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Old 11-28-2017, 10:40 AM   #46
teh b0lly!!1
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the thing about what you wrote is, i know all of it, but i'm approaching it from the other end - i am the non-native who writes cumbersome lyrics/walls of text and wish i could be as agile as a native speaker - and it makes me frustrated that you point all this out so accurately, because it's something that i can't fix about my english. i can only take my english so far, and it'll never be as fluent as i want it to. and spare me the 'but you have good engilsh, rly' stuff - honestly not going for that i swear - it's just that it almost doesn't matter how proficient you can become at playing by a language's rules, you'll still never juggle it quite like people who grew up speaking it. well i dunno people who are smarter than me probably do it, but for me there's that barrier and i guess except continuously pushing it a bit further every now and then, there's not much i can do but accept it and try better next time.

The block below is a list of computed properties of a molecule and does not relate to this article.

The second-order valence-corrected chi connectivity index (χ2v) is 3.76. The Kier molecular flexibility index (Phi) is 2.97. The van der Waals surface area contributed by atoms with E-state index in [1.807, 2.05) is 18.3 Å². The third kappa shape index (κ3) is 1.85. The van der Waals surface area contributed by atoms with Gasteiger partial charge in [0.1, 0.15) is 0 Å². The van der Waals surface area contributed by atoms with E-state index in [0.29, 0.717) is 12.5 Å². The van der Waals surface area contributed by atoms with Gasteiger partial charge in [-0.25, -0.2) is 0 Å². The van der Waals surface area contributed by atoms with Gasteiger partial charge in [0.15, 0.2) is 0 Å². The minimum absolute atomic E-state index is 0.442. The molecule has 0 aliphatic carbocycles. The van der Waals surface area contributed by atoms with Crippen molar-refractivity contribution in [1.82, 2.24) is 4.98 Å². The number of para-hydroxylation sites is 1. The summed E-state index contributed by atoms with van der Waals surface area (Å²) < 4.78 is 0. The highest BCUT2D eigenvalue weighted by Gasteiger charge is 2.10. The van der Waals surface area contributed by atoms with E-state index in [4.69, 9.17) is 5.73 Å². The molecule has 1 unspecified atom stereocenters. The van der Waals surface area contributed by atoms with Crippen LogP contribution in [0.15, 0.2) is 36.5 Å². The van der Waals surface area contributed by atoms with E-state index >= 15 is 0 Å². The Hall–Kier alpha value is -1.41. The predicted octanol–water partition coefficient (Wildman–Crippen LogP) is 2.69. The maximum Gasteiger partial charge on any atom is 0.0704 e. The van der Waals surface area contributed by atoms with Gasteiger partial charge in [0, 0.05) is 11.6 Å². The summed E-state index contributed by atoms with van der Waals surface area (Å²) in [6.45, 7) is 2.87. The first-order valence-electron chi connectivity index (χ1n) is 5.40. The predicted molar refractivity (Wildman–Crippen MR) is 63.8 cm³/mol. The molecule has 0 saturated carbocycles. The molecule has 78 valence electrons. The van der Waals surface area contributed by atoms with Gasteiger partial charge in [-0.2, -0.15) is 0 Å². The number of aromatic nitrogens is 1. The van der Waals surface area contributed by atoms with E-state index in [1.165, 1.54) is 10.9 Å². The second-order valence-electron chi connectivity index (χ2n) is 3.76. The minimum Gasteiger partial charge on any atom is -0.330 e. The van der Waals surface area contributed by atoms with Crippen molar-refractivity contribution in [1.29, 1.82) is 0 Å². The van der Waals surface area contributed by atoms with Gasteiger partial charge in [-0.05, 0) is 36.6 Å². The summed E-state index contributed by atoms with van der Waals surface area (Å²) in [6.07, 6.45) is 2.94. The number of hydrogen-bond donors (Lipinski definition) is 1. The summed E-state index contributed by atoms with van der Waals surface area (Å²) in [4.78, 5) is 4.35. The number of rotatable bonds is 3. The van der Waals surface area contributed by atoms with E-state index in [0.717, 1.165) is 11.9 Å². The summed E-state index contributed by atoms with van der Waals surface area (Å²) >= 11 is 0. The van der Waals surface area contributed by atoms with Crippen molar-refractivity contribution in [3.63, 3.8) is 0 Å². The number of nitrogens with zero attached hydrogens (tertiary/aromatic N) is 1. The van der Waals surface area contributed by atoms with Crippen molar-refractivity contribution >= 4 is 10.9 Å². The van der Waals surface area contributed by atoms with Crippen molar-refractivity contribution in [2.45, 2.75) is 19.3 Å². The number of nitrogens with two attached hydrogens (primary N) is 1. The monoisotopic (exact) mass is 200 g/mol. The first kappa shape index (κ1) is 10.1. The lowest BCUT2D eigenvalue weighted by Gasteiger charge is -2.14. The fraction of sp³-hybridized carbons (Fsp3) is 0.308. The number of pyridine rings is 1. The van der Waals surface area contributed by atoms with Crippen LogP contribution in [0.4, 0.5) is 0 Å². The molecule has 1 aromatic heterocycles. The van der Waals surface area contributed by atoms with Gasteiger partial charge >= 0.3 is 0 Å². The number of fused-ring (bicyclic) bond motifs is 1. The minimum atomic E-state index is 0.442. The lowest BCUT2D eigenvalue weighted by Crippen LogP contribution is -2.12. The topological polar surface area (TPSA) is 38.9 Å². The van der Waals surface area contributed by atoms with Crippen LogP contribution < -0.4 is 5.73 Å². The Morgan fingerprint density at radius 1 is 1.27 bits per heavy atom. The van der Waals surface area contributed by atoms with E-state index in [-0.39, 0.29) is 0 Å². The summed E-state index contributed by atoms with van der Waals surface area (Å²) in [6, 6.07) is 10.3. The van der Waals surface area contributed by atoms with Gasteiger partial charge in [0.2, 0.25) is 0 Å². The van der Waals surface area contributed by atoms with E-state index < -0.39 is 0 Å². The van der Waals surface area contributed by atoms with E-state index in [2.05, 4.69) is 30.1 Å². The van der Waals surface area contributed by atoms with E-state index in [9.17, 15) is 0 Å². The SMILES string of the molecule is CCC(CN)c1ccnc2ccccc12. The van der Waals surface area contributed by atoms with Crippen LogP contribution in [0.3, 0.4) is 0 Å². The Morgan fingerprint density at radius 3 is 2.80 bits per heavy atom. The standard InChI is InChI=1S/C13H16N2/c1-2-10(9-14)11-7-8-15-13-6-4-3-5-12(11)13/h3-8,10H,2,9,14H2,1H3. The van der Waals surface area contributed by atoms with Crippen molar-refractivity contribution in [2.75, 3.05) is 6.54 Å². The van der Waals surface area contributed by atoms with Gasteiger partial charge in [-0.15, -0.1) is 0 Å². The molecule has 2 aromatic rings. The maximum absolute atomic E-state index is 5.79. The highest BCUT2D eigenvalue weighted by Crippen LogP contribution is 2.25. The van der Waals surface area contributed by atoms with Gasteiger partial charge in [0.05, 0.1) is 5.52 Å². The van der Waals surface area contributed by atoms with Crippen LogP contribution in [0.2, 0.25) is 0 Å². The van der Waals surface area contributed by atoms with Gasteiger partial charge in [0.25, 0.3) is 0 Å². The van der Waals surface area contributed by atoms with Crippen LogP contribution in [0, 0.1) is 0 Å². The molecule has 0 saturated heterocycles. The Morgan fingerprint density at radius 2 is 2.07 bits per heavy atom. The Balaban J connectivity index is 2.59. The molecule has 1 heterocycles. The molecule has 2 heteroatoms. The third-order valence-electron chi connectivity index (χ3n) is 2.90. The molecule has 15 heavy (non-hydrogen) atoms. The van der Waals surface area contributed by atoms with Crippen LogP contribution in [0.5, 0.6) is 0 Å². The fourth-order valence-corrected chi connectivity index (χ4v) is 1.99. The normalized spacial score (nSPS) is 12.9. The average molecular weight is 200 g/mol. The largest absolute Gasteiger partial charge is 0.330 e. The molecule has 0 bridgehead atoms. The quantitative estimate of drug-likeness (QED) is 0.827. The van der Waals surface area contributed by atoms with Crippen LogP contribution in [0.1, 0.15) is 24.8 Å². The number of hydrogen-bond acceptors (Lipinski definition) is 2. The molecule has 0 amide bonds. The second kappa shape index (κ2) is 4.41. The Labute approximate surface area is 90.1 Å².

then i go and read a text by an English author or artist that i like, and they have that special streak of fluidity to their words, and i can only be jealous, what can i say. i think i once posted a thread here about this poem i like, that has a line going:

I have desired to go
Oh I have asked to go
Where a few lillies blow
To fields where flies no sharp and sided hail
And spring not fail

man. "to fields where flies no sharp and sided hail". so fucking great.

the thing about English is, you can be proficient in it in various ways. the flexible grammar and deep vocabulary allow for very cerebral pinpointing of extremely particular threads of thought, whereas in Hebrew for example i would say it's definitely less flexible and more "crude" in a way, but it possesses a beauty and emotional weight to a lot of words that very rarely exists in English, if at all. when a motherfucker gets something right in Hebrew, like poetry or lyrics or prose, it can be unbelievably beautiful in ways English could never capture for me, and always comes out sounding too "technical" in comparison.



Quote:
Originally Posted by vixnix View Post
Yeah because I think if you're writing in your native tongue you feel like it's not 'enough' to write as you would speak, and a lot teenagers look in all the wrong places to make their lyrics something 'more' than their ordinary speech, and turn to a thesaurus or dictionary.

I'm not talking about shitty "I don't wanna fight/every single night" lyrics, but ones that have been crafted and carefully chosen, and edited and tested and agonised over.

 
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